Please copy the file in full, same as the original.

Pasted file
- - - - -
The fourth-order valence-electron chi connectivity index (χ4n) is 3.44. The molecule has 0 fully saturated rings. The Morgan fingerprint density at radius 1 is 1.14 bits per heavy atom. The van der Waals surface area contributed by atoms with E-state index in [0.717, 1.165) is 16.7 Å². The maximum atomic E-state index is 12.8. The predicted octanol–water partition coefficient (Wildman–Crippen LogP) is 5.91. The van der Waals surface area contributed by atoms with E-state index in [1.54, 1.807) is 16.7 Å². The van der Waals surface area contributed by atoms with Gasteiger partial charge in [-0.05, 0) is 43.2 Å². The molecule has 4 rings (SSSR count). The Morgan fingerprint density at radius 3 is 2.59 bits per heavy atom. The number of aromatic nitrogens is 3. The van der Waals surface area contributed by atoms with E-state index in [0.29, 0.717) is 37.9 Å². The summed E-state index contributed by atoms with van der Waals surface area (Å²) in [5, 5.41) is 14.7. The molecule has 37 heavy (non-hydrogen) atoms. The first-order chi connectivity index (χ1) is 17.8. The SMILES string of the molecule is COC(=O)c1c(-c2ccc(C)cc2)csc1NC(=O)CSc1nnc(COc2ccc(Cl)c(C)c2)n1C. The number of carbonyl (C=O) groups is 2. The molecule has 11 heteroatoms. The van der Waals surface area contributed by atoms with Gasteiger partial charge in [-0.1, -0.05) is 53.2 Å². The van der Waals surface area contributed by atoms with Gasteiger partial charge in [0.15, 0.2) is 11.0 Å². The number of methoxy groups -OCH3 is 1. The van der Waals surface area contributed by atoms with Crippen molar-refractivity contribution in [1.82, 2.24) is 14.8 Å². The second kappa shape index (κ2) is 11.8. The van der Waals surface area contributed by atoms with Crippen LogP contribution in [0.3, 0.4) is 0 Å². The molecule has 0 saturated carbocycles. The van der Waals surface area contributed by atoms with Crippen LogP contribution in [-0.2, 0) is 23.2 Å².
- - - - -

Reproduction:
The fourth-order valence-electron chi connectivity index (χ4n) is 3.44. The molecule has 0 fully saturated rings. The Morgan fingerprint density at radius 1 is 1.14 bits per heavy atom. The van der Waals surface area contributed by atoms with E-state index in [0.717, 1.165) is 16.7 Å². The maximum atomic E-state index is 12.8. The predicted octanol–water partition coefficient (Wildman–Crippen LogP) is 5.91. The van der Waals surface area contributed by atoms with E-state index in [1.54, 1.807) is 16.7 Å². The van der Waals surface area contributed by atoms with Gasteiger partial charge in [-0.05, 0) is 43.2 Å². The molecule has 4 rings (SSSR count). The Morgan fingerprint density at radius 3 is 2.59 bits per heavy atom. The number of aromatic nitrogens is 3. The van der Waals surface area contributed by atoms with E-state index in [0.29, 0.717) is 37.9 Å². The summed E-state index contributed by atoms with van der Waals surface area (Å²) in [5, 5.41) is 14.7. The molecule has 37 heavy (non-hydrogen) atoms. The first-order chi connectivity index (χ1) is 17.8. The SMILES string of the molecule is COC(=O)c1c(-c2ccc(C)cc2)csc1NC(=O)CSc1nnc(COc2ccc(Cl)c(C)c2)n1C. The number of carbonyl (C=O) groups is 2. The molecule has 11 heteroatoms. The van der Waals surface area contributed by atoms with Gasteiger partial charge in [-0.1, -0.05) is 53.2 Å². The van der Waals surface area contributed by atoms with Gasteiger partial charge in [0.15, 0.2) is 11.0 Å². The number of methoxy groups -OCH3 is 1. The van der Waals surface area contributed by atoms with Crippen molar-refractivity contribution in [1.82, 2.24) is 14.8 Å². The second kappa shape index (κ2) is 11.8. The van der Waals surface area contributed by atoms with Crippen LogP contribution in [0.3, 0.4) is 0 Å². The molecule has 0 saturated carbocycles. The van der Waals surface area contributed by atoms with Crippen LogP contribution in [-0.2, 0) is 23.2 Å².